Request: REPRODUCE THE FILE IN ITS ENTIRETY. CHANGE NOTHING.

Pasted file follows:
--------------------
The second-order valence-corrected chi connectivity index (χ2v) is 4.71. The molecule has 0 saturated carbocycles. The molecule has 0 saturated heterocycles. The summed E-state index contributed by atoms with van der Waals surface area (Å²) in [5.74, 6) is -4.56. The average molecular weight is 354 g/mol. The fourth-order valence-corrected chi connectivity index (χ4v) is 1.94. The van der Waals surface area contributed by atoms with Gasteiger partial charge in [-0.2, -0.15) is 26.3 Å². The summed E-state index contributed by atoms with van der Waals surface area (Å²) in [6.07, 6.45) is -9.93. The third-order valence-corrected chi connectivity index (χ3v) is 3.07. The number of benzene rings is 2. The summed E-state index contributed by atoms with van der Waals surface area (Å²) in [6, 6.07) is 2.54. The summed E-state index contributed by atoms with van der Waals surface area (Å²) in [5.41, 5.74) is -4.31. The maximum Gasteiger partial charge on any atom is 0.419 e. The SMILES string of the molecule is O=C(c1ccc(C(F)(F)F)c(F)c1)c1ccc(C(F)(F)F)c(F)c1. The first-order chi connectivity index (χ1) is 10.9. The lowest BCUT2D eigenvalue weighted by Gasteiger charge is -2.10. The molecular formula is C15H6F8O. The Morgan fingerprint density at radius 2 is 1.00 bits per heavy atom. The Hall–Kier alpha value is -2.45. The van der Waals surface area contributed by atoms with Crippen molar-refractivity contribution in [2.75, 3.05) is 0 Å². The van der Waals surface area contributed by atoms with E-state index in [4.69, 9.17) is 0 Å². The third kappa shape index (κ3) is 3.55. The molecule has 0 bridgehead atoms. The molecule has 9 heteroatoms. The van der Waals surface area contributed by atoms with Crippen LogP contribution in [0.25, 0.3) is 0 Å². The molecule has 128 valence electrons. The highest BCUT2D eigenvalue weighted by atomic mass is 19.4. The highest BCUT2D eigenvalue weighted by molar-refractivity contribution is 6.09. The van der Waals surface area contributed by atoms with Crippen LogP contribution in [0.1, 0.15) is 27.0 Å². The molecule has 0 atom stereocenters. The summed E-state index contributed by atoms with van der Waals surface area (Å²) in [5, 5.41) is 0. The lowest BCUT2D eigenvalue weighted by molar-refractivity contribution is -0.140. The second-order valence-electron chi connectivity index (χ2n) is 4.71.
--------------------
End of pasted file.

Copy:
The second-order valence-corrected chi connectivity index (χ2v) is 4.71. The molecule has 0 saturated carbocycles. The molecule has 0 saturated heterocycles. The summed E-state index contributed by atoms with van der Waals surface area (Å²) in [5.74, 6) is -4.56. The average molecular weight is 354 g/mol. The fourth-order valence-corrected chi connectivity index (χ4v) is 1.94. The van der Waals surface area contributed by atoms with Gasteiger partial charge in [-0.2, -0.15) is 26.3 Å². The summed E-state index contributed by atoms with van der Waals surface area (Å²) in [6.07, 6.45) is -9.93. The third-order valence-corrected chi connectivity index (χ3v) is 3.07. The number of benzene rings is 2. The summed E-state index contributed by atoms with van der Waals surface area (Å²) in [6, 6.07) is 2.54. The summed E-state index contributed by atoms with van der Waals surface area (Å²) in [5.41, 5.74) is -4.31. The maximum Gasteiger partial charge on any atom is 0.419 e. The SMILES string of the molecule is O=C(c1ccc(C(F)(F)F)c(F)c1)c1ccc(C(F)(F)F)c(F)c1. The first-order chi connectivity index (χ1) is 10.9. The lowest BCUT2D eigenvalue weighted by Gasteiger charge is -2.10. The molecular formula is C15H6F8O. The Morgan fingerprint density at radius 2 is 1.00 bits per heavy atom. The Hall–Kier alpha value is -2.45. The van der Waals surface area contributed by atoms with Crippen molar-refractivity contribution in [2.75, 3.05) is 0 Å². The van der Waals surface area contributed by atoms with E-state index in [4.69, 9.17) is 0 Å². The third kappa shape index (κ3) is 3.55. The molecule has 0 bridgehead atoms. The molecule has 9 heteroatoms. The van der Waals surface area contributed by atoms with Crippen LogP contribution in [0.25, 0.3) is 0 Å². The molecule has 128 valence electrons. The highest BCUT2D eigenvalue weighted by atomic mass is 19.4. The highest BCUT2D eigenvalue weighted by molar-refractivity contribution is 6.09. The van der Waals surface area contributed by atoms with Crippen LogP contribution in [0.1, 0.15) is 27.0 Å². The molecule has 0 atom stereocenters. The summed E-state index contributed by atoms with van der Waals surface area (Å²) in [5, 5.41) is 0. The lowest BCUT2D eigenvalue weighted by molar-refractivity contribution is -0.140. The second-order valence-electron chi connectivity index (χ2n) is 4.71.